Higdon: Fentanyl is the leading culprit in Kentucky overdose deaths

14th District State Senator

Saturday, July 2, 2022 — My friend and Senate colleague Dr. Ralph Alvarado joined a panel of guests a couple of weeks ago for an episode of “Kentucky Tonight,” which focused on the opioid epidemic. The informative discussion came on the heels of a new report from the Kentucky Office for Drug Control Policy showing a 14.5 percent increase in opioid deaths in 2021.

What makes the news more troubling is the prior year’s report that showed a 50 percent increase in deaths, primarily caused by the COVID-19 pandemic’s negative impact on the existing challenges we face.

There were more than 107,000 overdose deaths in the United States in 2021; more than 2,000 were our family, friends and neighbors here in the commonwealth. We can blame many contributing factors to the scourge of addiction leading to the loss of life. However, what I want to inform you of today is what the “Kentucky Tonight” panel said has been identified as the cause of death in 72 percent of all drug overdose deaths in 2021: fentanyl.


Fentanyl is a powerful synthetic opioid. According to the National Institute of Drug Abuse, it is similar to morphine but is 50 to 100 times more potent. Even non-drug users such as members of law enforcement and innocent young people are being harmed because of the drug’s potency.

Fentanyl is the number one cause of death in people ages 18-45 because it is finding its way into our communities. Frequently, drug users do not even realize they are encountering it. Because producing drugs using fentanyl creates a stronger high at a cheaper cost, drug dealers mix it with drugs they traffic.

This is a staggering reality but one we must confront as a society. Awareness is critical, so I hope you will take the time to share this information with others and emphasize the dangers of making bad choices to young people with such bright futures. This is ultimately a crisis that must be confronted by families, friends, churches and more.

Steps you can take in your personal life to mitigate dangers among teenagers are to make awareness of fentanyl more known to those you love and consider you a trusted voice. Make it a conversation, but being willing to listen is most important. Explain to youth the realities of the risks and how fentanyl is tasteless, odorless and too small to see. It can be anywhere, and there have even been cases where simply touching a fentanyl-laced item has led to a death.

Kentucky has taken many steps to address the opioid epidemic from a public policy perspective. This includes the hard work of the 2020 Substance Use Recovery Task Force, which included lawmakers and stakeholders who studied and discussed policy initiatives to help tackle the drug crisis.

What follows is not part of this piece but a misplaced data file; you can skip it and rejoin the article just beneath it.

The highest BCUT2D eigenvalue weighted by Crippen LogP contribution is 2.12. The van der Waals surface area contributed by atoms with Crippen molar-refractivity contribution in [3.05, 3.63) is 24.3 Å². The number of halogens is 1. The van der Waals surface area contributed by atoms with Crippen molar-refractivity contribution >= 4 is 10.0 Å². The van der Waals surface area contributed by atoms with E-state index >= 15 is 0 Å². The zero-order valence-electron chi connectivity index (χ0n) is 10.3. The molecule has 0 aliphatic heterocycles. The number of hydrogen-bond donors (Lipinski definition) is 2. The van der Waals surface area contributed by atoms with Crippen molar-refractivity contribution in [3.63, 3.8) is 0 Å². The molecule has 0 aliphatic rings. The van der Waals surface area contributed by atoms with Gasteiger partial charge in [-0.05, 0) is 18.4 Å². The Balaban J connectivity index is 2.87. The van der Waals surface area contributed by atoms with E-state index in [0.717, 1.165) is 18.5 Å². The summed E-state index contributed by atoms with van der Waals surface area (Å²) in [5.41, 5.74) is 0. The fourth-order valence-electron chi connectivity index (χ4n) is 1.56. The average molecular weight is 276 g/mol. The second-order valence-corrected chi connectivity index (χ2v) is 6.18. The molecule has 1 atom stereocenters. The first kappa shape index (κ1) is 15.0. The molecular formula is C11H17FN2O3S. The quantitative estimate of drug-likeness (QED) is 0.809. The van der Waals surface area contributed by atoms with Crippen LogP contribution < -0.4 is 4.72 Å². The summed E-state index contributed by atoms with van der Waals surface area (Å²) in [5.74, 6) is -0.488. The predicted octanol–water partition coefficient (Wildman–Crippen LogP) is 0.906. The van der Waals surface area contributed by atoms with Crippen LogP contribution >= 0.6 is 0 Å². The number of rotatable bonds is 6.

Bills resulting from the task force’s work included recent legislation, some of which:
· Making addiction treatment less onerous by prohibiting insurers from requiring utilization review (Senate Bill 51, 2021).

· Studying the role mental health disorders play in addiction and getting those addicted who suffer from mental illness into recovery programs and back into the workforce (Senate Bill 90, 2022).

· Strengthening penalties against those who traffic fentanyl and derivatives of it (House Bill 215, 2022).

These are a few legislative efforts in addition to past efforts such as Casey’s Law, which allows families to petition the court to get their loved ones into treatment for their addiction. The bills just mentioned do not include the millions of dollars provided in each state budget to provide resources to combat addiction. Additionally, the Kentucky General Assembly established the Opioid Settlement Commission through House Bill 427. The commission is tasked with determining how to best put Kentucky’s $483 million share to use, which resulted from lawsuits against four companies accused of fueling the opioid crisis.

I want to mention another bill from the most recent legislative session: Senate Bill 56. That bill aims to save lives by making more widely available federally approved ‘opioid antagonist’ drugs. An opioid antagonist can reverse an overdose and first responders are using them to save lives.

We have to acknowledge the deadliness of fentanyl. Treatment and recovery are not possible once a life is lost, and given the potency of fentanyl, second chances are not likely for many who will encounter it.

I trust my fellow lawmakers will keep doing all they can to help curb the loss of life caused by addiction, but I pray communities will come together to face this because the government does not have a silver bullet. It’s also important to remember the federal government’s role and the many ways it has failed. Most notably, the war on drugs since the 1960s and the Food and Drug Administration not providing the degree of oversight of drugs they knew were being manufactured and prescribed.

The last decline in overdose deaths came in 2018, only after a decade of increasing deaths. I hope we can see another drop in 2022 and make significant progress in the decade ahead. But it will take an awakening to find once again the value in every human life, family structure and the role of faith. Our success will also be tied to economic realities and so much more.

I believe we have it in us as a state and nation to confront the tragedy of the drug epidemic effectively.


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